The Walden Effect: Farming, simple living, permaculture, and invention.

Letting goats graze in the woods

Goats grazing in the woods

Ever since we got goats, I've been building them a new "tractor" every day out of cattle panels. At first, that effort seemed very worthwhile, since I was moving the girls around to eat all of the honeysuckle off our fencelines and barn. But once I ran out of easy honeysuckle buffets, it seemed like twenty minutes of labor for half a belly of so-so food might not be as efficient a use of my time.

AbigailMonday afternoon, I decided to let the girls run out in the woods...and boy did they love it! If I don't have to ensure that the honeysuckle is all concentrated in one place, there's still quite a bit out there, maybe a few weeks' worth within a stone's throw of the coop. The question is --- will I regret letting our goats run wild outside our core homestead?

The worst-case scenario is that a trespassing hunter will think Abigail is a deer, or that the pack of wild dogs who roam through our woods will get past Lucy's defenses and try to eat Artemesia up. More likely (but only slightly less heart-wrenching) is the possibility that our girls will hop right over the chicken-wire fences that surround our core homestead and start chowing down on apple-tree twigs.

To be entirely honest, our goats have gotten out and ended up free in the yard a few times already. So far, they seem much more interested in oat leaves than in apple trees, so I'm willing to risk a few nibbles as long as I'm right here to catch them in the act. Chances are good that if Artemesia got loose in the garden, she'd just end up on the porch, as she has before, asking why we haven't come out to play, so I'll try letting them out into the woods for longer today. Here's hoping our goats aren't too capricious and that they behave!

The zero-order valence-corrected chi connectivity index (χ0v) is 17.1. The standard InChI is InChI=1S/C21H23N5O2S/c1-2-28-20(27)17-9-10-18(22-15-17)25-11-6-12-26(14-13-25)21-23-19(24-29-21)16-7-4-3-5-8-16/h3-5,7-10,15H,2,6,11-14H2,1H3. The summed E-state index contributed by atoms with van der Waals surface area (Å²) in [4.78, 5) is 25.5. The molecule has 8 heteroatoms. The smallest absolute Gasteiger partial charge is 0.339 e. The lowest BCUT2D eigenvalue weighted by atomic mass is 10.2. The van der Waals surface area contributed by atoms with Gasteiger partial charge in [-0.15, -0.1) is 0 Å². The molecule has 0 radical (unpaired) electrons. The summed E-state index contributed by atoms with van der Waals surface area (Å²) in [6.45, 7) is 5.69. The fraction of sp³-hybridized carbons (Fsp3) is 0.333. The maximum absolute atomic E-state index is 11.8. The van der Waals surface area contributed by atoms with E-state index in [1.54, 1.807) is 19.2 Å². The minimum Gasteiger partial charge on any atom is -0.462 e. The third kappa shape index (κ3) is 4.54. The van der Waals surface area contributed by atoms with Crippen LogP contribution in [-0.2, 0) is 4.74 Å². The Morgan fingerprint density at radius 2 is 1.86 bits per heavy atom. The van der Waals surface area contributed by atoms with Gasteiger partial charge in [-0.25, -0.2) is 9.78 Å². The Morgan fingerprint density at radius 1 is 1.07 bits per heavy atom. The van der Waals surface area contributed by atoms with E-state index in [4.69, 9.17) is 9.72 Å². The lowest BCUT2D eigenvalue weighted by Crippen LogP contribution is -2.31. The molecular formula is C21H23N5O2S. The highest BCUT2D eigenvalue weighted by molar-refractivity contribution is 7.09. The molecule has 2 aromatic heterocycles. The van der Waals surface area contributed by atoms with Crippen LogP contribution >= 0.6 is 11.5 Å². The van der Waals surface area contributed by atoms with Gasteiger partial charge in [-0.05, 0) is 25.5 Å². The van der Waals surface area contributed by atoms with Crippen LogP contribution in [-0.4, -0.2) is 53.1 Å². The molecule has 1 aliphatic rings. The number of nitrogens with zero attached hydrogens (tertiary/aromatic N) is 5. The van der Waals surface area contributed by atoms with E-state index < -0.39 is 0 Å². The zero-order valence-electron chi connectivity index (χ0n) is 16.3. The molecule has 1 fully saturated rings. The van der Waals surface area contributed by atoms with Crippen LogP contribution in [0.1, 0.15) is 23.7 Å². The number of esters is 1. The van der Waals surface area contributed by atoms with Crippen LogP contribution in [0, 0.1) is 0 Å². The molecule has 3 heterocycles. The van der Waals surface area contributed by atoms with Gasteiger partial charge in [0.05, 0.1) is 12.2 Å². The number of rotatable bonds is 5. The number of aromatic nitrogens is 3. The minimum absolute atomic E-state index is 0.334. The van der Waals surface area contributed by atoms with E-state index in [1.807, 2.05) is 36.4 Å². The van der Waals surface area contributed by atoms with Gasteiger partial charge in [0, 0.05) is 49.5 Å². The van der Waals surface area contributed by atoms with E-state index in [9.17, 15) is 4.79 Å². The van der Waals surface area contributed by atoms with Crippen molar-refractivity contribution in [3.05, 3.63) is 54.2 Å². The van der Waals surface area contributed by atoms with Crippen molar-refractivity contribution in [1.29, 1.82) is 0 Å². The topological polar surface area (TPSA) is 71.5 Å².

Anna Hess's books
Want more in-depth information? Browse through our books.

Or explore more posts by date or by subject.

About us: Anna Hess and Mark Hamilton spent over a decade living self-sufficiently in the mountains of Virginia before moving north to start over from scratch in the foothills of Ohio. They've experimented with permaculture, no-till gardening, trailersteading, home-based microbusinesses and much more, writing about their adventures in both blogs and books.

Want to be notified when new comments are posted on this page? Click on the RSS button after you add a comment to subscribe to the comment feed, or simply check the box beside "email replies to me" while writing your comment.

Here's hoping our goats aren't too capricious

Hee hee, nice one.

Comment by irilyth Tue Nov 18 13:01:43 2014

How well marked as far as property line and NO TRESSPASSING is your place? If someone is coming via other wooded/wild property they may not know they are on yours. Some folk I know (wife's anti-hunting vegetarian aunts in Lee county) complained of hunters coming on their land, but after I looked in my view their property line is not well defined and their no trespassing signs faded and few between.

But yes, I'd hate to think of your goats being mistaken for deer. They are about the size of deer down there in south GA!

Comment by Eric Tue Nov 18 18:47:26 2014